Pendleton’s Trout among nominees for Rugby Indiana Hall of Fame
PENDLETON —The impact of Curt Trout’s teaching and coaching has affected many.
So much so, he has been nominated for the inaugural class for the Rugby Indiana Hall of Fame.
Trout is one of 13 nominees the committee will choose from. The inductees will be announced at the Rugby Indiana 30th Anniversary Celebration.
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The celebration was scheduled for Nov. 14, but was postponed after Gov. Eric Holcomb’s Nov. 11 announcement of new restrictions on gatherings of large groups because of increasing coronavirus cases.
A new date for the celebration has not been determined.
Trout began playing rugby when he was a student at Pendleton Heights High School. He played on a team in 1993 that was a combination of players from Pendleton Heights and Morton Memorial high schools.
The love of the game grew into coaching, and he has developed club programs in Brownsburg, Fishers and now back home in Pendleton.
“It’s quite humbling,” said Trout, who got a little choked up talking about his nomination. “It’s unbelievable. You don’t start coaching and investing (in the sport, kids) to be a part of the hall of fame or anything like that. So, it’s pretty neat that people recognize hard work. It’s been more hard work than accomplishment, but we’ve been fortunate to have some pretty good accomplishments along the way.
“I say ‘we’ because I’ve never done it by myself. It’s always been a team effort.”
Trout, who is an English teacher and also an assistant football coach at Pendleton Heights High School, got the Brownsburg boys and girls programs off the ground. The boys program is now nationally recognized. The Fishers organization has also had recent success.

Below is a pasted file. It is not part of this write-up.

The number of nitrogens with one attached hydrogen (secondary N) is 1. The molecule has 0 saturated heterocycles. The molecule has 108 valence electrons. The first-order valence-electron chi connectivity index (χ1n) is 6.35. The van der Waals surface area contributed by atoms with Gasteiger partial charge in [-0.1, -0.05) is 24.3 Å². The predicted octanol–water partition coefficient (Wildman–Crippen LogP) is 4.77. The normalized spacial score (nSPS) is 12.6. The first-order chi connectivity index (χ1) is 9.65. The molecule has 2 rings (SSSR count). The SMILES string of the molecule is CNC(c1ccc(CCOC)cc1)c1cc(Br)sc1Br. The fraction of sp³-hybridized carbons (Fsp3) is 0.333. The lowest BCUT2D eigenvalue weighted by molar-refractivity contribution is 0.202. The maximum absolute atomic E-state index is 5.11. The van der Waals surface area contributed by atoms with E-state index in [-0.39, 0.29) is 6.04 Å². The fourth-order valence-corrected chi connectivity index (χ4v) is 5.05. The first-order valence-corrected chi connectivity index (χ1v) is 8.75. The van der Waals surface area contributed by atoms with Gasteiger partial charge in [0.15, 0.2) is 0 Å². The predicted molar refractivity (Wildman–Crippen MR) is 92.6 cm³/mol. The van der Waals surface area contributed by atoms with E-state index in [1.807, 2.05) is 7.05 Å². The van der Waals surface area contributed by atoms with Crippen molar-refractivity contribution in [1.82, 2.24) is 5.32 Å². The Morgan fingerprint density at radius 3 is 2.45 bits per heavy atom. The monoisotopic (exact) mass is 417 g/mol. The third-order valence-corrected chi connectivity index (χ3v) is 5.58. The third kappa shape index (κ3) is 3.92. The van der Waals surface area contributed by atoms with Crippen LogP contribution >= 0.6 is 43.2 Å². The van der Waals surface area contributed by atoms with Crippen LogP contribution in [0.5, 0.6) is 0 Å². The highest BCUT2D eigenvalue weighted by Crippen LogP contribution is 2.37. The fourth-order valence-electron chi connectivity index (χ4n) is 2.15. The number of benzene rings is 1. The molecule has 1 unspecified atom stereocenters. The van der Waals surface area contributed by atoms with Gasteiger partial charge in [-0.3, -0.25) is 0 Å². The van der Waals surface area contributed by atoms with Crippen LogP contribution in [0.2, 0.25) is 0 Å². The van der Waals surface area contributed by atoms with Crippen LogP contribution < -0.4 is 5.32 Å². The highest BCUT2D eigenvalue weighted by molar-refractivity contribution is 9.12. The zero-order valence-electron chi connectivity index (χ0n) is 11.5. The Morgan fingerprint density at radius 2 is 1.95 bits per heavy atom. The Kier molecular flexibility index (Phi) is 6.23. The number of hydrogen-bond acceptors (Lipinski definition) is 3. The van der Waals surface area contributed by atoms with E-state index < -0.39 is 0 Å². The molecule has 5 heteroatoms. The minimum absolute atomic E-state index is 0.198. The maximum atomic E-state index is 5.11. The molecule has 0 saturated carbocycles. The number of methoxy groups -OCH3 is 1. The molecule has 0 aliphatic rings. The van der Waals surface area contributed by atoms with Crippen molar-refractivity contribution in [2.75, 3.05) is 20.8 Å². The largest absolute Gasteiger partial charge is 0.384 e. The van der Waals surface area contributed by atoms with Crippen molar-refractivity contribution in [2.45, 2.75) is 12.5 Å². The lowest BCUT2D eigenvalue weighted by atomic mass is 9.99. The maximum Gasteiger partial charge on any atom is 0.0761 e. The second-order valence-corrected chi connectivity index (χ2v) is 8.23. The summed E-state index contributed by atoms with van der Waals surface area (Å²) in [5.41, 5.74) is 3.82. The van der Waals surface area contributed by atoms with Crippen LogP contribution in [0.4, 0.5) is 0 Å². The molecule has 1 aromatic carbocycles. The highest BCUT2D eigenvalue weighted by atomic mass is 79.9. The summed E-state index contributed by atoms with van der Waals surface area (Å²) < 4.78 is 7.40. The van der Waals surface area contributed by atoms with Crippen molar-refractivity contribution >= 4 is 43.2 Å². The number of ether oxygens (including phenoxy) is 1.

When he came back home to Pendleton he wanted to start from the ground up. In 2014 he began a youth flag program. In 2016 the Pendleton Eagles were organized, a second-through fourth-grade flag rugby team.
There’s now a fifth-and sixth-grade team, a middle school team for both boys and girls, and a recently started high school team for both boys and girls.
In 2017, the fifth-sixth grade team won the state championship. As middle schoolers in 2019, the group added another state title.
“I spoke to one of our donors the other day, and I asked them why they were choosing Rugby,” Alishea Hawkins, executive director of Pendleton Youth Rugby League, said, sharing a story of Trout’s impact in the sport. “He said, ‘That’s simple. Curt Trout took my son, and in four years he turned him into an All-American. I’ll donate to any program that man is associated with.’”
The Pendleton program is one of only two in the state that have teams at all levels, flag (for second- to fourth-graders), elementary (fifth- and sixth-graders), middle school and high school.
The program Trout initiated has gone from having numbers in the low 20s in 2018 to 70-plus participants in 2019.
The first high school team was scheduled to begin in 2020, but the season was canceled
because of COVID-19.
“(Pendleton is) one of the few programs that has a team for every single grade level, and that was Curt’s vision for our program,” Hawkins said.
She said when the high school program started in 2019, Trout suggested a Pendleton Heights senior — who had just been cut from the high school basketball team — try rugby.
“That young man was offered to play in Ireland and got an athletic scholarship offer to play rugby at Thomas More (an NAIA university in Kentucky),” Hawkins said.
That specific instance is a great example, Hawkins believes, of how Trout has gone the extra mile for the sport.
“That personal attention, that commitment, that drive, his passion — not just for the game, but for the sportsmanship and for the players and coaches — is just amazing,” she said.